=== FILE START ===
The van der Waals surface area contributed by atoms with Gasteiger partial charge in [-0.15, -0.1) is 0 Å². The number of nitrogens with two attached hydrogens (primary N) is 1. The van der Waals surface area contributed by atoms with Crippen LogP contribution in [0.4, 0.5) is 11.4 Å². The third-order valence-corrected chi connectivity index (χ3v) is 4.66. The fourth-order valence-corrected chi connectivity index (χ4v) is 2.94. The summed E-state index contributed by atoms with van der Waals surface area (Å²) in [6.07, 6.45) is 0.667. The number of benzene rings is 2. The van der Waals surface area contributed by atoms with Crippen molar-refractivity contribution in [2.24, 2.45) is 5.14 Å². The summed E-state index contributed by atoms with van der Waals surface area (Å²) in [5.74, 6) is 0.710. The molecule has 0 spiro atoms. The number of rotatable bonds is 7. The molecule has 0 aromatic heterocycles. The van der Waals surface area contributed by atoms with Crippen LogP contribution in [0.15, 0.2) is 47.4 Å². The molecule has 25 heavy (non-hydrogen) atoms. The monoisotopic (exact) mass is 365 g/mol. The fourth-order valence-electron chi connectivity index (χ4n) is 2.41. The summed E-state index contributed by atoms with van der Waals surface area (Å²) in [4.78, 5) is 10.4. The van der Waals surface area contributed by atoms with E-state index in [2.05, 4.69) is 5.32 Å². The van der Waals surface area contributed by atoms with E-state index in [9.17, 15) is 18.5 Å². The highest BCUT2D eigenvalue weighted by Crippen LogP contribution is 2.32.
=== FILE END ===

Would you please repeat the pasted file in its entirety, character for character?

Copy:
The van der Waals surface area contributed by atoms with Gasteiger partial charge in [-0.15, -0.1) is 0 Å². The number of nitrogens with two attached hydrogens (primary N) is 1. The van der Waals surface area contributed by atoms with Crippen LogP contribution in [0.4, 0.5) is 11.4 Å². The third-order valence-corrected chi connectivity index (χ3v) is 4.66. The fourth-order valence-corrected chi connectivity index (χ4v) is 2.94. The summed E-state index contributed by atoms with van der Waals surface area (Å²) in [6.07, 6.45) is 0.667. The number of benzene rings is 2. The van der Waals surface area contributed by atoms with Crippen molar-refractivity contribution in [2.24, 2.45) is 5.14 Å². The summed E-state index contributed by atoms with van der Waals surface area (Å²) in [5.74, 6) is 0.710. The molecule has 0 spiro atoms. The number of rotatable bonds is 7. The molecule has 0 aromatic heterocycles. The van der Waals surface area contributed by atoms with Crippen LogP contribution in [0.15, 0.2) is 47.4 Å². The molecule has 25 heavy (non-hydrogen) atoms. The monoisotopic (exact) mass is 365 g/mol. The fourth-order valence-electron chi connectivity index (χ4n) is 2.41. The summed E-state index contributed by atoms with van der Waals surface area (Å²) in [4.78, 5) is 10.4. The van der Waals surface area contributed by atoms with E-state index in [2.05, 4.69) is 5.32 Å². The van der Waals surface area contributed by atoms with E-state index in [9.17, 15) is 18.5 Å². The highest BCUT2D eigenvalue weighted by Crippen LogP contribution is 2.32.